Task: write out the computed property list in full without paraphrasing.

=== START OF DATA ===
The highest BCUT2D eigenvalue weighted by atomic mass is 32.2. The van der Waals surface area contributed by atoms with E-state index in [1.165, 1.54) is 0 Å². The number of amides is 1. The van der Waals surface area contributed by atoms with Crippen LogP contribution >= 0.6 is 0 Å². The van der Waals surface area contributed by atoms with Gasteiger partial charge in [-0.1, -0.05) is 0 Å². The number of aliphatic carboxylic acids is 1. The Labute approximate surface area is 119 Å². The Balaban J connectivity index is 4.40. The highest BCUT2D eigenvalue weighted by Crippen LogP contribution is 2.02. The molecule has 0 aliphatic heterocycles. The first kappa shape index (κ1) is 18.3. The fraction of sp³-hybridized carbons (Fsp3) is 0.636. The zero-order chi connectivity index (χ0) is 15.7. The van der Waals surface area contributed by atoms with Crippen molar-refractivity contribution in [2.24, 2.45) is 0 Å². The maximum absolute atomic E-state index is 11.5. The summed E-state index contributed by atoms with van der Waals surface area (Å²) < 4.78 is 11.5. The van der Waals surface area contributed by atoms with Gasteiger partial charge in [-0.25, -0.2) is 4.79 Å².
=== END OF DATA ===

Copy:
The highest BCUT2D eigenvalue weighted by atomic mass is 32.2. The van der Waals surface area contributed by atoms with E-state index in [1.165, 1.54) is 0 Å². The number of amides is 1. The van der Waals surface area contributed by atoms with Crippen LogP contribution >= 0.6 is 0 Å². The van der Waals surface area contributed by atoms with Gasteiger partial charge in [-0.1, -0.05) is 0 Å². The number of aliphatic carboxylic acids is 1. The Labute approximate surface area is 119 Å². The Balaban J connectivity index is 4.40. The highest BCUT2D eigenvalue weighted by Crippen LogP contribution is 2.02. The molecule has 0 aliphatic heterocycles. The first kappa shape index (κ1) is 18.3. The fraction of sp³-hybridized carbons (Fsp3) is 0.636. The zero-order chi connectivity index (χ0) is 15.7. The van der Waals surface area contributed by atoms with Crippen molar-refractivity contribution in [2.24, 2.45) is 0 Å². The maximum absolute atomic E-state index is 11.5. The summed E-state index contributed by atoms with van der Waals surface area (Å²) < 4.78 is 11.5. The van der Waals surface area contributed by atoms with Gasteiger partial charge in [-0.25, -0.2) is 4.79 Å².